Shehabi said the consultative sales model offers ISOs the best opportunity to compete in the new payments environment because it allows ISOs to partner with merchants as they integrate new payment channels into their POS offerings.

This new and sticky ISO-merchant relationship makes sales organizations less likely to fall victim to disintermediation and offers ISOs the best opportunity to compete in the new payments environment, he stated.

"The sales representative is going to become an evangelist of all kinds of processing services, not just credit and debit," Shehabi said. "Salespeople will need to be able to talk with merchants about what LevelUp is doing and how they can capture data and use it more effectively."

Today's sales are not just about processing transactions; they are about building long-term relationships, Shehabi noted. PayCube focuses on working with mid-segment ISOs looking to accelerate growth by promoting technology, in addition to mature companies wanting to increase operating margins by incorporating new technology-based, value-added services into their businesses.

"At PayCube we teach ISOs how to marry their technology strategy with their business strategy," Shehabi said. He added that acquirers and merchants are alike in that they often know what they want to do with technology but they just as often don't know what the technology really costs or how to determine and implement the solutions that are right for them.

Balance between present, future opportunities

Paul Martaus, founder of the payment research and consulting firm Martaus & Associates, said disintermediation is just as much a risk for the new technology and mobile phone companies entering the payments industry as it is for ISOs.

Martaus said new players in payments may find merchants rethinking their deals if customer data is stolen or if merchants discover they have no way to challenge profit-killing chargebacks.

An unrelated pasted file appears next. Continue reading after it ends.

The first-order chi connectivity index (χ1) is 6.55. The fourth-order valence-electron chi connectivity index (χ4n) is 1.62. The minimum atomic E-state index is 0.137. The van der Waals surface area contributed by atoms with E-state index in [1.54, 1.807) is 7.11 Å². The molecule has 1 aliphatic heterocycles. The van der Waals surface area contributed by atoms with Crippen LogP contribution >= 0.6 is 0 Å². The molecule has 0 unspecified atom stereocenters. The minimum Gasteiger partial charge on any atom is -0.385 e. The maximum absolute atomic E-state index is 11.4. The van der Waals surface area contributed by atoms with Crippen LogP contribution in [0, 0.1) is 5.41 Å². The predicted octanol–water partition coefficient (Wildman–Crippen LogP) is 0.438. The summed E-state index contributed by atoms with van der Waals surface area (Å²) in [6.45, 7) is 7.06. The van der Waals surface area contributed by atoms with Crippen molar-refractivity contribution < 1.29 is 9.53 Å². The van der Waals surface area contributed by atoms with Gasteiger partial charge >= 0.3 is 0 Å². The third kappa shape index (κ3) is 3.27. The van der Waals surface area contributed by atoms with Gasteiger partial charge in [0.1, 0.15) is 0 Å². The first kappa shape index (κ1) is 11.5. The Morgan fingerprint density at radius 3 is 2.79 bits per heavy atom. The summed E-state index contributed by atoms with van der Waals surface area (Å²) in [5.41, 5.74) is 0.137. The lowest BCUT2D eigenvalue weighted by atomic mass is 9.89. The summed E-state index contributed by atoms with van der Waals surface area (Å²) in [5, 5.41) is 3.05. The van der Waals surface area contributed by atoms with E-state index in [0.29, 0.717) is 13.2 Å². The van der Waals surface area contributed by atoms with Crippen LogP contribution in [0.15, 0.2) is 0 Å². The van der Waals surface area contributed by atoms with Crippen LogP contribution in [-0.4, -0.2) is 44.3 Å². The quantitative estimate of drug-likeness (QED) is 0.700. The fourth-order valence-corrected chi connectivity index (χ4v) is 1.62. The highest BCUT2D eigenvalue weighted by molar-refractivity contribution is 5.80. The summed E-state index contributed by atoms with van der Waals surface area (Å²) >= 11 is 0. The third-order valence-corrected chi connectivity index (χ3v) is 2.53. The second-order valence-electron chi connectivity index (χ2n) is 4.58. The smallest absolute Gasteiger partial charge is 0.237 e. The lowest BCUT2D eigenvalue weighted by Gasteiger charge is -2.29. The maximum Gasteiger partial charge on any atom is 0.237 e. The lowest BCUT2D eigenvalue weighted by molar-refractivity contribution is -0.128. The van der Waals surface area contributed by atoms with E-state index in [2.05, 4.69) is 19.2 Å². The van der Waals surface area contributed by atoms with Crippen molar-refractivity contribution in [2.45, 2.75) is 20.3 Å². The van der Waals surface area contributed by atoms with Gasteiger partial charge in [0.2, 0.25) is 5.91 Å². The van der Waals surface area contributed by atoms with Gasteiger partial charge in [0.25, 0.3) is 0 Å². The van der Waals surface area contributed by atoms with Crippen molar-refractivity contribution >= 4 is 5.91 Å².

"The payments business is the most complex simple business in the history of the world," he said. "When they look under the hood and look at the engine they will realize how many moving parts it has. Eventually they'll end up trying to replace something little understood and incredibly complex with something else little understood and incredibly complex."

Martaus expects it will be difficult for new companies in the industry to introduce change on a scale that can build and support a national payments infrastructure and generate profits. But he has no doubt technology companies and mobile phone companies will remain well financed and viable competitors to ISOs for some time.

Martaus also believes the way for ISOs to successfully compete with these new payments companies is to adopt a consultative sales model that delivers in-depth knowledge in specific market segments such as health care, restaurants and petroleum.

However, in preparing for the future, ISOs shouldn't lose sight of opportunities available now, Martaus said, noting that the card issuers' push for industry adoption of the Europay/MasterCard/Visa (EMV) global security standard is creating a tremendous opportunity for acquirers.

Martaus said he recently told an audience at the Western States Acquirers Association gathering in California, "If you go out now and sell merchants EMV terminals that also do encryption, you are selling in a marketplace that in today's world has no competition; you get the whole field to yourself.

"The devices you replace today with EMV terminals still have residual value but they will have no value later when the EMV standard is required. Selling an EMV solution now will give sales organizations a competitive advantage for a year or two because they have a super product, no competition and they get to charge a fee."